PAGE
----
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Inflation weighs on the mental health of many Americans, but it affects women more than men. A recent survey by Stash found that 60% of women said inflation had an impact on their mental health, compared to 52% of men. In this “Financially Savvy Female” column, we chat with Lauren Anastasio, Director of Financial Advice at Stash, on how women can alleviate their inflation-related stress and anxiety.
Spend on things that spark joy
The Stash survey found that nearly half (49%) of respondents admit that inflation has forced them to cut back on the things or activities that make them happy. You may need to be careful with your spending due to inflation, but that doesn’t mean you should completely eliminate “fun” spending, as it can definitely hurt your mental well-being.
“By allocating some of your monthly budget to ‘play money,’ you’ll feel more motivated to stick with it,” Anastasio says. “After all, you have to spend money on social activities or to treat yourself at some point in the month, so the most responsible thing you can do is plan it. Planning to use the money for something you enjoy will make the budgeting activity a little less daunting. Remember, budgeting shouldn’t be seen as a chore – it’s a habit that helps you stay in control of your money, not the other way around.
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To keep anxiety at bay, find more free or inexpensive activities that bring you happiness.
“Summer is the perfect time to get out more and spend time with friends or family, and there’s no better time to take advantage of free events,” Anastasio said. “Summer is a great time for lots of outdoor activities like festivals, fairs and concerts. Filling your diary with free or low-cost activities means you’ll be less tempted to splurge on a summer excursion. an expensive day out, amusement park, concert or any other event that could blow your budget.
You must also be prepared to compromise.
“You can decide to cut out certain things altogether or reduce what you spend on certain items to keep more of the things that bring you joy,” Anastasio said. “The most important thing to remember is that it’s about trade-offs. Yes, things are more expensive and no one wants to have to give up the fun stuff, but as long as you are willing to make sacrifices to make room in your budget, you can still enjoy the things that make you happy. ”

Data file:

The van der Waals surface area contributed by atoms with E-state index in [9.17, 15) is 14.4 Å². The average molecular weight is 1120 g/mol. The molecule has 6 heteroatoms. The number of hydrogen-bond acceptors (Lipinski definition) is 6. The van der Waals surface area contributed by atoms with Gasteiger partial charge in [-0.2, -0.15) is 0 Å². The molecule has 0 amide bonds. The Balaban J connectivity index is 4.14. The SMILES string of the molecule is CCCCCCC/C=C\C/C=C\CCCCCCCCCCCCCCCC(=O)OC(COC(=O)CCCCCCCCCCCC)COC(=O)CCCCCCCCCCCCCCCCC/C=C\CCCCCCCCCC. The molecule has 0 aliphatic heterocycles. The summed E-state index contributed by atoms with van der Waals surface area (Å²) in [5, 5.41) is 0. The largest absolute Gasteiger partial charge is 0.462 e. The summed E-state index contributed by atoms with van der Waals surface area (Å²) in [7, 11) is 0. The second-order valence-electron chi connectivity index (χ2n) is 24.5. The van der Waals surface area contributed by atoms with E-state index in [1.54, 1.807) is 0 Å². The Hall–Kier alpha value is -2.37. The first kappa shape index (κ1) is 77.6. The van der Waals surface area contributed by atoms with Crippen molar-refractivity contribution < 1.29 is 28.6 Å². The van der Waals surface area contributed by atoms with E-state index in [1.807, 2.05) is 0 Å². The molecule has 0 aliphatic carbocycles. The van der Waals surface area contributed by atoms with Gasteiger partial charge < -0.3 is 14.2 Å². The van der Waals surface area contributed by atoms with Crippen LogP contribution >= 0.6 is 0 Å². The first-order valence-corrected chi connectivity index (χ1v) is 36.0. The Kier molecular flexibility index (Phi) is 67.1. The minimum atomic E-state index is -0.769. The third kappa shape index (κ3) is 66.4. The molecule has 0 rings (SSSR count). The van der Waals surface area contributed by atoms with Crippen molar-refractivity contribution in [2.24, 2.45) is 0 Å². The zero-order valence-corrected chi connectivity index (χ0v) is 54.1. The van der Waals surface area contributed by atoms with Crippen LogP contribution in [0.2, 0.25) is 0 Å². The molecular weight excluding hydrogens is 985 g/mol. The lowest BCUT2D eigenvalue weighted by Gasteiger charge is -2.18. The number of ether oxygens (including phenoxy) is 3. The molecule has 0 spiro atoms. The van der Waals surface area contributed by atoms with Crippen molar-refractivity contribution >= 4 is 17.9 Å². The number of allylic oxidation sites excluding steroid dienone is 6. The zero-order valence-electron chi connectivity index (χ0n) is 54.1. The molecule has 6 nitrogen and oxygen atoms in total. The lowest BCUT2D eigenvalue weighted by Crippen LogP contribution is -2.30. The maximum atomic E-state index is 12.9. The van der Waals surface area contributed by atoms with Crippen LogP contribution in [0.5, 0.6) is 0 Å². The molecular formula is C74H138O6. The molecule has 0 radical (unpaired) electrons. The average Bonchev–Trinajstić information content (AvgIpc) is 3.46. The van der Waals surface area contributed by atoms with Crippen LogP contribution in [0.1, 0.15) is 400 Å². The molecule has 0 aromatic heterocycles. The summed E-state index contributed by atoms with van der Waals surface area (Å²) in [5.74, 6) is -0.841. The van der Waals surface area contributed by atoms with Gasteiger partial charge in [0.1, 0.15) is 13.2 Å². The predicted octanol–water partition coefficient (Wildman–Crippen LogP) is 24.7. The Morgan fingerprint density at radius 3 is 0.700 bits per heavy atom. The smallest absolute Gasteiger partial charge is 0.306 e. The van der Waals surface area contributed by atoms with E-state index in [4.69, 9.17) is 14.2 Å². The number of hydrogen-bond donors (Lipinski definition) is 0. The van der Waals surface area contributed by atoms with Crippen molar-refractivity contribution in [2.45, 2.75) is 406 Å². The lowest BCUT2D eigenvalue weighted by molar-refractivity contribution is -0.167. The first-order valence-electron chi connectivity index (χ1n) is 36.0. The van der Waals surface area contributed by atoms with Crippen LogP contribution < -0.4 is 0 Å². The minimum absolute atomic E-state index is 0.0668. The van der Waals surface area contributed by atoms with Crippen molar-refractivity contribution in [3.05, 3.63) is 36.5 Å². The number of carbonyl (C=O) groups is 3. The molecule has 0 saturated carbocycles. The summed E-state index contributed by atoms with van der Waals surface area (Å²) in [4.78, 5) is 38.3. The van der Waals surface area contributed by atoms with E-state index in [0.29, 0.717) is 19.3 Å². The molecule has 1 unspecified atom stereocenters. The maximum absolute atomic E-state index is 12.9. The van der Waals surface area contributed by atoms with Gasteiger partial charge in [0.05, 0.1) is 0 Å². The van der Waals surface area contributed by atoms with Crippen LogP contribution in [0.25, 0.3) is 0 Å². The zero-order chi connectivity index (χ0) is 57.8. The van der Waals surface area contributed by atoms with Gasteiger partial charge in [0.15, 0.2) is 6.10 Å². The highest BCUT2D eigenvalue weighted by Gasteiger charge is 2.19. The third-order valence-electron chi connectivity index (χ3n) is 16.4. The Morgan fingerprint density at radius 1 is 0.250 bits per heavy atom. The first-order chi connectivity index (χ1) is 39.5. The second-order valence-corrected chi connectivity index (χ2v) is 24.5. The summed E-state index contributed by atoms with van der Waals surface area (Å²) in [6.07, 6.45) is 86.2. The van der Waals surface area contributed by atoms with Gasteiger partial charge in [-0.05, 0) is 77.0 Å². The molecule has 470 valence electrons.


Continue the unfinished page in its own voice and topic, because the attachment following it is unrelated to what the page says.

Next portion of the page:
Check your debt
Debt can be a major source of stress, so adding inflation to that can exacerbate those feelings. Consider working on eliminating your debt to help manage your money-related stress.
“If you’re struggling to manage your debt, free resources are available through credit counseling,” Anastasio said. “It is very important that you do your research and find credible non-profit organizations that offer free credit counseling and avoid predatory debt consolidation companies. I suggest only considering working with a company with a .org website. You can find more advice on choosing a credit counselor on the Federal Trade Commission’s government website.
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Seek outside help
To manage money-related stress, Anastasio recommends meditation, exercise, yoga, journaling, breathing exercises, budgeting, and financial journaling. However, if you find that your stress is difficult to manage on your own, it might be beneficial to seek professional help.
“I encourage you to be proactive about your physical and mental health by consulting medical professionals about your financial situation,” Anastasio said. “Let your GP know about potential sources of stress so they can give you appropriate advice. It’s also a great opportunity to see a therapist or other mental health professional who can help you deal with stressful circumstances in a productive way.
GOBankingRates wants to empower women to take control of their finances. According to the latest statistics, women hold $72 billion in private wealth – but fewer women than men consider themselves to be in “good” or “excellent” financial shape. Women are less likely to invest and are more likely to have debt, and women are still paid less than men overall. Our “Financially Savvy Female” column will explore the reasons for these inequalities and provide solutions to change them. We believe financial equality starts with financial literacy, which is why we provide tools and guidance for women, by women, to take control of their money and help them live richer lives.
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